Cool Gadgets, Gizmos, Games and Geek Stuff on Technabob
Like Us on Facebook

Technabob is reader-supported. When you buy through links on our site, we may earn an affiliate commission. As an Amazon Associate I earn from qualifying purchases. Disclosure.

Looking Glass Volumetric Prints: 3D in 2Dland

 |  |  |  |  October 9, 2013

A couple of months ago we saw a 3D printer that prints in full color by breaking a 3D model into very thin slices, printing each slice on separate sheets of paper then cutting the slices out of the paper and gluing them together. Haddock Inventions’ Looking Glass prints are made using a similar process, but the company chooses to keep the slices stuck to the surface they were printed on. The resulting product appears frozen in mid-air.


As with many 3D printed objects, a Looking Glass print starts its life as a 3D file, a model. But instead of being printed layer by layer, the model is printed slice per slice on 0.3mm thick lucite sheets using an inkjet printer. But simply stacking those sheets wouldn’t give you a Looking Glass print. Light will refract as it passes through the air between the sheets and as you stack more slices the image only becomes blurred. To counteract this, Haddock Inventions pump silicon oil to the stack of slices to reduce the refraction.

The main advantage of Looking Glass over 3D printing is that it takes less than an hour to make a print, whereas it would take considerably longer with a 3D printer. Another perk of Looking Glass that 3D printed objects don’t have is the one I mentioned earlier: regardless of the size and height of the object you’re printing, it will remain frozen and fixed. In contrast, certain objects – whether because they’re too large or have a high center of mass – need to be 3D printed as separate parts then assembled afterwards.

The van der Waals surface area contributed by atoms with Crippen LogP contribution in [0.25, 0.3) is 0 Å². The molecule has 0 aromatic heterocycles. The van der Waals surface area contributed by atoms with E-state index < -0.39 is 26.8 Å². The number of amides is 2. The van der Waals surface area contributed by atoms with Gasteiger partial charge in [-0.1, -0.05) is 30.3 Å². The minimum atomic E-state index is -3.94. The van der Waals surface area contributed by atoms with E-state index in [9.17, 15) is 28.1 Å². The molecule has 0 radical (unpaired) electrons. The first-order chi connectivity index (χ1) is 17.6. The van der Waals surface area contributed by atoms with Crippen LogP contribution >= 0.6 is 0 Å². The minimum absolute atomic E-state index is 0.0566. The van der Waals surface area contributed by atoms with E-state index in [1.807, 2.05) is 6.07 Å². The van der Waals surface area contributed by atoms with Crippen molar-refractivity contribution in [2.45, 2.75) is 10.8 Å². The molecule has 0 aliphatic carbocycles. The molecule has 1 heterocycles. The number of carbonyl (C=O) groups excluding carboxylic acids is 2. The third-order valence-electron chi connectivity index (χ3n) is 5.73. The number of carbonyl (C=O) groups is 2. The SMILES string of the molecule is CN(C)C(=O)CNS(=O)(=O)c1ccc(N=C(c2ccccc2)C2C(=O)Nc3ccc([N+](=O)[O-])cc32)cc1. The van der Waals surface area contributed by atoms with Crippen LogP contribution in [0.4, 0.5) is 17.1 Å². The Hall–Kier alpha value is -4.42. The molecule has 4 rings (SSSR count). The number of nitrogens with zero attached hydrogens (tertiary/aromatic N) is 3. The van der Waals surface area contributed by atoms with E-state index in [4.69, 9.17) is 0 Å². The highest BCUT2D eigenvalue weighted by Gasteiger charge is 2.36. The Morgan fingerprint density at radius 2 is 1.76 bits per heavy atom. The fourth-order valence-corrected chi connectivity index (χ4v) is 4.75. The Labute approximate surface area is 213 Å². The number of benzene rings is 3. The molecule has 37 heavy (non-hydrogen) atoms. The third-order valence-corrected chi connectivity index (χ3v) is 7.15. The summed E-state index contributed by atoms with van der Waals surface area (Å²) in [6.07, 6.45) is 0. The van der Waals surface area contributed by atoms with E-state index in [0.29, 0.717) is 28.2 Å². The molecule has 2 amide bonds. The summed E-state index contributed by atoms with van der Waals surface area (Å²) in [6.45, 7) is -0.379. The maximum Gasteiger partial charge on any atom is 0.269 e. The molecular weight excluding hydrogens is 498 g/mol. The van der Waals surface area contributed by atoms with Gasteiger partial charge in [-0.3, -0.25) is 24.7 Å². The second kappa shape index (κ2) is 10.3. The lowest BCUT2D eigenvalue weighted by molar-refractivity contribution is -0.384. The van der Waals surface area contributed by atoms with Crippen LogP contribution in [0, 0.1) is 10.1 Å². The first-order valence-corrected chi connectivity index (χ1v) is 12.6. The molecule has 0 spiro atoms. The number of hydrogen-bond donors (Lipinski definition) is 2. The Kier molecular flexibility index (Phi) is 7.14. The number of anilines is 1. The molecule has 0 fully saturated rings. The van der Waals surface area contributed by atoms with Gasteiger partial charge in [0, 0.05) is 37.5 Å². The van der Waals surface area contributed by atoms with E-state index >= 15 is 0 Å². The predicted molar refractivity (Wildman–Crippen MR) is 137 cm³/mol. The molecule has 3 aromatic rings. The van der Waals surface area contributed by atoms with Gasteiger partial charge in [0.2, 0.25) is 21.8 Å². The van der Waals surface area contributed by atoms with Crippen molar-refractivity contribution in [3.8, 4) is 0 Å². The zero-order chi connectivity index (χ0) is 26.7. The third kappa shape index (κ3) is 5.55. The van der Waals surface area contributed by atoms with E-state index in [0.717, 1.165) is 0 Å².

You can order a Looking Glass print right now for $100 (USD), but why would you want one? Speaking with Fast Co. Design, Shawn Frayne of Haddock Inventions claims that “Purely visually, I think Looking Glass sort of crushes–it will crush–3-D object printing.” That’s debatable, to say the least.

If they can make it so you can remove and replace slices at will, Looking Glass prints may be helpful to people who need its form factor. Perhaps then it can be used to make really useful things like a 3D CT scan,  a tangible multilevel architectural blueprint, a 3D exploded diagram of the parts of an object and other things that people would want to zoom in and zoom out of. As it is, Looking Glass is an interesting medium of expression and preservation – a hybrid of a picture and a figurine.

[via Looking Glass Factory via Fast Co. Design]